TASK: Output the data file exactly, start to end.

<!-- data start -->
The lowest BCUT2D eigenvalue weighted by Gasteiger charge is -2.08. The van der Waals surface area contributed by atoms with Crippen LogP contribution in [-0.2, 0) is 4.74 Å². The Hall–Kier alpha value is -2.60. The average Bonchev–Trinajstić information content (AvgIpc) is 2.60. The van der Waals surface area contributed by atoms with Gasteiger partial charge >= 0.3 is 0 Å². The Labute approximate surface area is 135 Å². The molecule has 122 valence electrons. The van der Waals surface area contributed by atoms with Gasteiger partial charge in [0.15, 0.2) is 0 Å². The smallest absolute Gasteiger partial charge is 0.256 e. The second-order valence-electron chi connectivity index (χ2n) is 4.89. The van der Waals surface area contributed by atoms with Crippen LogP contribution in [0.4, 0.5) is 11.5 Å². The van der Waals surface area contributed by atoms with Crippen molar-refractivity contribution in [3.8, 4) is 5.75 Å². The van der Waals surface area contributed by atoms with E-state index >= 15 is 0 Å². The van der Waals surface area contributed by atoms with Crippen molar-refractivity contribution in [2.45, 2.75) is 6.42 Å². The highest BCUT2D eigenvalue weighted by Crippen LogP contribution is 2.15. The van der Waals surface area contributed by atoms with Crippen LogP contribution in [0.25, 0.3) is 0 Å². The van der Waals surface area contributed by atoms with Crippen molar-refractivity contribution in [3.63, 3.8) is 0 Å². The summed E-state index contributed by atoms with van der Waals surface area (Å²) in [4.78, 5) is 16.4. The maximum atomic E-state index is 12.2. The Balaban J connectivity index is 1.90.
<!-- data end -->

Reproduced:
The lowest BCUT2D eigenvalue weighted by Gasteiger charge is -2.08. The van der Waals surface area contributed by atoms with Crippen LogP contribution in [-0.2, 0) is 4.74 Å². The Hall–Kier alpha value is -2.60. The average Bonchev–Trinajstić information content (AvgIpc) is 2.60. The van der Waals surface area contributed by atoms with Gasteiger partial charge >= 0.3 is 0 Å². The Labute approximate surface area is 135 Å². The molecule has 122 valence electrons. The van der Waals surface area contributed by atoms with Gasteiger partial charge in [0.15, 0.2) is 0 Å². The smallest absolute Gasteiger partial charge is 0.256 e. The second-order valence-electron chi connectivity index (χ2n) is 4.89. The van der Waals surface area contributed by atoms with Crippen LogP contribution in [0.4, 0.5) is 11.5 Å². The van der Waals surface area contributed by atoms with Crippen molar-refractivity contribution in [3.8, 4) is 5.75 Å². The van der Waals surface area contributed by atoms with E-state index >= 15 is 0 Å². The van der Waals surface area contributed by atoms with Crippen molar-refractivity contribution in [2.45, 2.75) is 6.42 Å². The highest BCUT2D eigenvalue weighted by Crippen LogP contribution is 2.15. The van der Waals surface area contributed by atoms with Crippen LogP contribution in [0.25, 0.3) is 0 Å². The van der Waals surface area contributed by atoms with Crippen molar-refractivity contribution in [3.63, 3.8) is 0 Å². The summed E-state index contributed by atoms with van der Waals surface area (Å²) in [4.78, 5) is 16.4. The maximum atomic E-state index is 12.2. The Balaban J connectivity index is 1.90.